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Nutrients Supporting Brain health

Nutrients Supporting Brain health

Wednesday 30th December 2020
Written for Thyroid UK by Melissa Cohen

Without optimal brain health, our memory, cognition, emotion, sleep, and balance can be challenged. Many of my clients have symptoms of "foggy head", low mood, low memory, low concentration, and these symptoms have been shown to improve through nutrition.

For any of you reading this with thyroid disorders, you may be thinking is there a connection between brain health and thyroid. As most of you will know, the thyroid regulates metabolism in every organ of the body, including the brain. Hypothyroidism in adults can show symptoms of mental sluggishness known as "foggy head". I know of many cases where patients are mis diagnosed as depressed and given anti-depressants only to receive the correct diagnosis of hypothyroidism. Conversely patients with hyperthyroidism may display symptoms of anxiety, nervousness, and impaired sleep. It is important to regularly test thyroid levels whether you have been diagnosed or have thyroid imbalance in the family.

The brain contains billions of neurons that transmit chemical signals to regulate blood pressure, mood, water balance and physical movement. These neurons fire at about 200 times per second to about a thousand other neurons, a little like a chemical cascade effect. For every thought, feeling and action, numerous neurons are firing to enable us to function. Not surprising, the brain is the most energy demanding organ in the body, which thrives on glucose and oxygen to perform.

In addition to glucose and oxygen, the brain requires fat, due to 70% of the brain being made of fat. That is why eating Essential Fatty Acids (EFAs) found in oily fish, nuts, seeds, and vegetables are important for our diet, as the body cannot produce this and therefore relies on consumption.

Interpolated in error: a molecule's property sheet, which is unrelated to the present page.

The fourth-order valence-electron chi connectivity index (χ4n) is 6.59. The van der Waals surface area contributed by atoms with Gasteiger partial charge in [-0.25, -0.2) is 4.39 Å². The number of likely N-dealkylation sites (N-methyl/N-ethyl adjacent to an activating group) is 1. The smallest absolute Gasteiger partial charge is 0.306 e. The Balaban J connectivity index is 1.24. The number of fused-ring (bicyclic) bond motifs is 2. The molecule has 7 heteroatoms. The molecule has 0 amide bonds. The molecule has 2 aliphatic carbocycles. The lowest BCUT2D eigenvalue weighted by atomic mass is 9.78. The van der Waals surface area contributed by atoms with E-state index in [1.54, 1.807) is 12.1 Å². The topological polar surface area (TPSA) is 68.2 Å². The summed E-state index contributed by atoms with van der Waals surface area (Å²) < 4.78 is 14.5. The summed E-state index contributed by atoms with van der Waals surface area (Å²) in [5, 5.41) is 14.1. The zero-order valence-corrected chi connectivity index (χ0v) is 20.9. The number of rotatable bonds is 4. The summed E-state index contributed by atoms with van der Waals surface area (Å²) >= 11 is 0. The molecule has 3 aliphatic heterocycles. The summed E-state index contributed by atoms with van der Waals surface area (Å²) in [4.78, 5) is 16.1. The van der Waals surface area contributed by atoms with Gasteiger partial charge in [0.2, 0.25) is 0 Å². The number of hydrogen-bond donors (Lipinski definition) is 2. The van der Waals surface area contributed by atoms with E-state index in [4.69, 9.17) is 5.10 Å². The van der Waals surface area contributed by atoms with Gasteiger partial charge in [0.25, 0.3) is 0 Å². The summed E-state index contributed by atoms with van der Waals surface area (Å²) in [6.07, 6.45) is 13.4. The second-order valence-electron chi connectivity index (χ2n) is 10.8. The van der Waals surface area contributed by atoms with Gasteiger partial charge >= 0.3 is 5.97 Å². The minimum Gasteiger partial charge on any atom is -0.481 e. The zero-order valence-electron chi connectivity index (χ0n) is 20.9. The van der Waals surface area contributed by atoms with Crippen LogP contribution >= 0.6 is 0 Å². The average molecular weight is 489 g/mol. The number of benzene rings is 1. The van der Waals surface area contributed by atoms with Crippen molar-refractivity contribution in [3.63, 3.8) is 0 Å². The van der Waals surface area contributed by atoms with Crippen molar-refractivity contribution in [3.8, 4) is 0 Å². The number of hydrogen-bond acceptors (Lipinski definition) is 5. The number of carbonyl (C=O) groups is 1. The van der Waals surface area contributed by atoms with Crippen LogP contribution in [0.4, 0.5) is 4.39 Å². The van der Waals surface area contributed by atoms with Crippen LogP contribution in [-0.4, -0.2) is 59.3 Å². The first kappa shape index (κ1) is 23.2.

My previous articles all talk about how important balance is, and the brain is no exception to this rule. Too much glucose can lead to advance aging of cells and signs of this are memory and cognition decline. Therefore, slow releasing carbohydrates in the form of oats, whole meal rice, quinoa, pulses, and lentils are more protective, and it could be argued that refined sugars are damaging to the brain. Research suggests that a diet high in sugar can reduce neurons and impact memory and cognition.

Sadly, we all know people who have suffered from Dementia and it is a heartbreaking and cruel disease to witness. The World Health Organisation (WHO) describes Dementia as a syndrome in which there is a deterioration in memory, thinking, behaviour and the ability to perform everyday activities. This mainly impacts older people, with currently 50 million people globally living with dementia , and nearly 10 million cases every year. Though, there is evidence that there are increasingly more people facing neurological challenges at middle age. This could be due to environmental factors including modern technology such as mobile phones, poor diet, life stress and genetics. With the average life span in the UK being 81 years old it is important to enjoy old age optimally both physically and mentally

A study in 2008 examined specific foods which increased cognition outlined in the table below:


NUTRIENT FOOD SOURCES